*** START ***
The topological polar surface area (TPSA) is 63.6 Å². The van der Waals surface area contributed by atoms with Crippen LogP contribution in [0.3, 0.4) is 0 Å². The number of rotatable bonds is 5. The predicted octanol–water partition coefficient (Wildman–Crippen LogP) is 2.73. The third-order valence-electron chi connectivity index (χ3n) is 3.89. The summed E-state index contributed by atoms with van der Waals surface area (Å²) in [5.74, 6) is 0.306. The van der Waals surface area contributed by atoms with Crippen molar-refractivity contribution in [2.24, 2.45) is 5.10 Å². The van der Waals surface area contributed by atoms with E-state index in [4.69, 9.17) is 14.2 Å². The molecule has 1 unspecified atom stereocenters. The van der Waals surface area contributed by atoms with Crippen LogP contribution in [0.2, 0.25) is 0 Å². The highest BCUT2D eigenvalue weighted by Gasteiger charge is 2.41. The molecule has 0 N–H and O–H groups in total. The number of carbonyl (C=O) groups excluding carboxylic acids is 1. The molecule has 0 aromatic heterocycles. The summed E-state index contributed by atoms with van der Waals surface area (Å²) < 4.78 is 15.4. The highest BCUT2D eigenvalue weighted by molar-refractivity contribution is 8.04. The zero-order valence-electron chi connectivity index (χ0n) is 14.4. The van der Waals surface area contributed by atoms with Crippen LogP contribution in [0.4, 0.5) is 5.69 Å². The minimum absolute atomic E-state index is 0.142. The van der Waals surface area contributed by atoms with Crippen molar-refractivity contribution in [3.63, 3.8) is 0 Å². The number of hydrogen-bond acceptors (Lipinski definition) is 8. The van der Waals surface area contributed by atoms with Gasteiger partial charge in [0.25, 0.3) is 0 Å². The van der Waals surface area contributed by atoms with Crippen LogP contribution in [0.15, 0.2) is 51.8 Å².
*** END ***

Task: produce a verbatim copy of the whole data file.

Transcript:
The topological polar surface area (TPSA) is 63.6 Å². The van der Waals surface area contributed by atoms with Crippen LogP contribution in [0.3, 0.4) is 0 Å². The number of rotatable bonds is 5. The predicted octanol–water partition coefficient (Wildman–Crippen LogP) is 2.73. The third-order valence-electron chi connectivity index (χ3n) is 3.89. The summed E-state index contributed by atoms with van der Waals surface area (Å²) in [5.74, 6) is 0.306. The van der Waals surface area contributed by atoms with Crippen molar-refractivity contribution in [2.24, 2.45) is 5.10 Å². The van der Waals surface area contributed by atoms with E-state index in [4.69, 9.17) is 14.2 Å². The molecule has 1 unspecified atom stereocenters. The van der Waals surface area contributed by atoms with Crippen LogP contribution in [0.2, 0.25) is 0 Å². The highest BCUT2D eigenvalue weighted by Gasteiger charge is 2.41. The molecule has 0 N–H and O–H groups in total. The number of carbonyl (C=O) groups excluding carboxylic acids is 1. The molecule has 0 aromatic heterocycles. The summed E-state index contributed by atoms with van der Waals surface area (Å²) < 4.78 is 15.4. The highest BCUT2D eigenvalue weighted by molar-refractivity contribution is 8.04. The zero-order valence-electron chi connectivity index (χ0n) is 14.4. The van der Waals surface area contributed by atoms with Crippen LogP contribution in [0.4, 0.5) is 5.69 Å². The minimum absolute atomic E-state index is 0.142. The van der Waals surface area contributed by atoms with Crippen molar-refractivity contribution in [3.63, 3.8) is 0 Å². The number of hydrogen-bond acceptors (Lipinski definition) is 8. The van der Waals surface area contributed by atoms with Gasteiger partial charge in [0.25, 0.3) is 0 Å². The van der Waals surface area contributed by atoms with Crippen LogP contribution in [0.15, 0.2) is 51.8 Å².